Jump to ContentJump to Main Navigation
Convolution and EquidistributionSato-Tate Theorems for Finite-Field Mellin Transforms (AM-180)$
Users without a subscription are not able to see the full content.

Nicholas M. Katz

Print publication date: 2012

Print ISBN-13: 9780691153308

Published to Princeton Scholarship Online: October 2017

DOI: 10.23943/princeton/9780691153308.001.0001

Show Summary Details
Page of

PRINTED FROM PRINCETON SCHOLARSHIP ONLINE (www.princeton.universitypressscholarship.com). (c) Copyright Princeton University Press, 2018. All Rights Reserved. Under the terms of the licence agreement, an individual user may print out a PDF of a single chapter of a monograph in HSO for personal use (for details see www.princeton.universitypressscholarship.com/page/privacy-policy).date: 22 October 2018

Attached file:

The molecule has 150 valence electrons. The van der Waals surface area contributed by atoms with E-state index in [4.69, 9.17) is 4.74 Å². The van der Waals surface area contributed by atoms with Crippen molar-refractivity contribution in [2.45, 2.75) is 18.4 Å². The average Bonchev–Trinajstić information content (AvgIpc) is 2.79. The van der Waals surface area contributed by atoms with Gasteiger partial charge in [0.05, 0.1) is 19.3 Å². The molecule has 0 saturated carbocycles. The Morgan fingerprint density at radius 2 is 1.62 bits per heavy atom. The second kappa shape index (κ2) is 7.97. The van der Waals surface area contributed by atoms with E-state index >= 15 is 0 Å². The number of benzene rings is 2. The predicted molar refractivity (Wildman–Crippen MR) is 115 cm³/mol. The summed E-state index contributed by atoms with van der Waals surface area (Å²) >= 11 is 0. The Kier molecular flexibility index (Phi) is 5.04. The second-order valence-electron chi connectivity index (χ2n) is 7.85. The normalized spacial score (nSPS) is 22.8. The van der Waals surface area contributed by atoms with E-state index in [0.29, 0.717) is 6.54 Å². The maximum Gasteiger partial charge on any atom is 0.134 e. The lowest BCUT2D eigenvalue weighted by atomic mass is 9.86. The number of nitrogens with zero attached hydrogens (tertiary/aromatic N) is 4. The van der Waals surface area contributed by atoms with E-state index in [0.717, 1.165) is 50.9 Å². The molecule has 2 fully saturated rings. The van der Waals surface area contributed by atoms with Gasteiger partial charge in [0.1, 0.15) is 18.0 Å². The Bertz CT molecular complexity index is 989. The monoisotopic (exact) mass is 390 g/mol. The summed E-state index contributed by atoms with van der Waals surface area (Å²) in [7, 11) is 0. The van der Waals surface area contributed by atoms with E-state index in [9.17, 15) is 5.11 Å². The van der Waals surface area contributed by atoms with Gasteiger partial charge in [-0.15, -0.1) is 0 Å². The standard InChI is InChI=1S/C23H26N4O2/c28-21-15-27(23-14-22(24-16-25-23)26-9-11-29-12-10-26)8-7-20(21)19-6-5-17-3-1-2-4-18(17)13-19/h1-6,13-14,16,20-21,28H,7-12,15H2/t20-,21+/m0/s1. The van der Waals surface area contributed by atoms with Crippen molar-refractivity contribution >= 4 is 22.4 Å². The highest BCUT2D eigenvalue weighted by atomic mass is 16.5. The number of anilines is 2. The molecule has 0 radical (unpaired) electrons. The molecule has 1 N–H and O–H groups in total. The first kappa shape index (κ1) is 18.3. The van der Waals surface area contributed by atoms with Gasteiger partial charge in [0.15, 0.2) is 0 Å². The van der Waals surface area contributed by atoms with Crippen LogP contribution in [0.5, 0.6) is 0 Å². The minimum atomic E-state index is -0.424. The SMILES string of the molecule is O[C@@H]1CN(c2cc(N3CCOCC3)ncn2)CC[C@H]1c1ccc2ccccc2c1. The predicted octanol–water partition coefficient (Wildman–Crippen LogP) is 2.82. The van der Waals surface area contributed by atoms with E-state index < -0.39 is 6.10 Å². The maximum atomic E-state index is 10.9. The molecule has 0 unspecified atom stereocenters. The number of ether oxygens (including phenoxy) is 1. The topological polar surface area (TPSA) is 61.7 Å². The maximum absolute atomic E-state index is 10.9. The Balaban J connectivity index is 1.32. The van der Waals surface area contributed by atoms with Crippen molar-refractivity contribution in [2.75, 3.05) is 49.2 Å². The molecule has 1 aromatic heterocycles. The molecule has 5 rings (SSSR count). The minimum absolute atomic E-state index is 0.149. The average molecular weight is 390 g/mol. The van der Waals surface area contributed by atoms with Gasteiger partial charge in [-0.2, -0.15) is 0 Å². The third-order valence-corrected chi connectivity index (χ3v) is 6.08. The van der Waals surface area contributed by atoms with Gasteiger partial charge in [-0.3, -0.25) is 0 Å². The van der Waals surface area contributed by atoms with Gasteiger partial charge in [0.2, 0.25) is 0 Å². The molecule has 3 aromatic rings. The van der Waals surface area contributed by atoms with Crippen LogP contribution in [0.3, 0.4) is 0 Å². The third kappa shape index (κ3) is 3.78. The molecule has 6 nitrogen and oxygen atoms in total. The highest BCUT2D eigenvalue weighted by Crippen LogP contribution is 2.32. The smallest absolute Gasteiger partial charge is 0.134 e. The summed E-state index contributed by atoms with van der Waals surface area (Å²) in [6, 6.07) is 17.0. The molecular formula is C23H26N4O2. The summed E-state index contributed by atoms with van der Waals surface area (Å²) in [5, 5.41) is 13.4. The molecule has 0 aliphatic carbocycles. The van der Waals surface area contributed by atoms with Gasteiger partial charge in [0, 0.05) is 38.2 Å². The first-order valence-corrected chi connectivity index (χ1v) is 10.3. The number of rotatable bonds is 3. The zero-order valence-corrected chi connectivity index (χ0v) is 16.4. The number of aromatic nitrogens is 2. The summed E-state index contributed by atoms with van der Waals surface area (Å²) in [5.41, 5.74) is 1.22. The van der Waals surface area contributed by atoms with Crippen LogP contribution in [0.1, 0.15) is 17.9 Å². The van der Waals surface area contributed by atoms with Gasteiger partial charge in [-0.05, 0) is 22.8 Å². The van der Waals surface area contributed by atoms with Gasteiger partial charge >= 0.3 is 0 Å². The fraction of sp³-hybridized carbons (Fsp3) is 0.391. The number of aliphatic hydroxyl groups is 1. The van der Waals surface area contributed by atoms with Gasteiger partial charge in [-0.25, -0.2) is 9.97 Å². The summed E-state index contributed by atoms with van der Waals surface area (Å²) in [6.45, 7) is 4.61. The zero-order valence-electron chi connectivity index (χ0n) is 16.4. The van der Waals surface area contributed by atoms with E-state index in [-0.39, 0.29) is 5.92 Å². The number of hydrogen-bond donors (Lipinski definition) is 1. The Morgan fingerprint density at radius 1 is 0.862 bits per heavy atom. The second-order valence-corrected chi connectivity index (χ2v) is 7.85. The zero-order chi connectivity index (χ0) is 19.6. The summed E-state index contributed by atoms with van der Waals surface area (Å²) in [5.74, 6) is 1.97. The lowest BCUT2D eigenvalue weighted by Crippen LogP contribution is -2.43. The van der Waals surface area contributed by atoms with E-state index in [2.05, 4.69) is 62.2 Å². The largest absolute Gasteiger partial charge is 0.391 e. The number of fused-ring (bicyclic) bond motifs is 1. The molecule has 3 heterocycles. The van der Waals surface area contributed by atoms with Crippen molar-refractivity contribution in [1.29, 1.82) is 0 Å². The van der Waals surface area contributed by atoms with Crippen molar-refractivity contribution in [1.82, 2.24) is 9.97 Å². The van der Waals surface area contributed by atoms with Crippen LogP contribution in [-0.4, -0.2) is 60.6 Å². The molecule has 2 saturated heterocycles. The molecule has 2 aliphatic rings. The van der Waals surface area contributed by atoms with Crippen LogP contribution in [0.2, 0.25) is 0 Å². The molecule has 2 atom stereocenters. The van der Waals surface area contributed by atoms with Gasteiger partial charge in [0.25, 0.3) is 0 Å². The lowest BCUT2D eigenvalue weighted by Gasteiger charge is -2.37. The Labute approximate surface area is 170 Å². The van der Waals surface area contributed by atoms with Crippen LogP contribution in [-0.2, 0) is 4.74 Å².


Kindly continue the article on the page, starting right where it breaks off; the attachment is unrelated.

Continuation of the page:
Introduction

Introduction

Chapter:
(p.1) Introduction
Source:
Convolution and Equidistribution
Author(s):

Nicholas M. Katz

Publisher:
Princeton University Press
DOI:10.23943/princeton/9780691153308.003.0001

This introductory chapter sets out the book's focus, namely equidistribution results over larger and larger finite extensions of a given finite field. Emanuel Kowalski drew attention to the interest of having equidistribution results over, for example, prime fields 𝔽p, that become better and better as p grows. This question is addressed in Chapter 28, where the problem is to make effective the estimates, already given in the equicharacteristic setting of larger and larger extensions of a given finite field. Chapter 29 points out some open questions about “the situation over ℤ” and gives some illustrative examples. The chapter concludes by pointing out two potential ambiguities of notation.

Keywords:   equidistribution, finite fields, number theory, Emanuel Kowalski

Princeton Scholarship Online requires a subscription or purchase to access the full text of books within the service. Public users can however freely search the site and view the abstracts and keywords for each book and chapter.

Please, subscribe or login to access full text content.

If you think you should have access to this title, please contact your librarian.

To troubleshoot, please check our FAQs , and if you can't find the answer there, please contact us.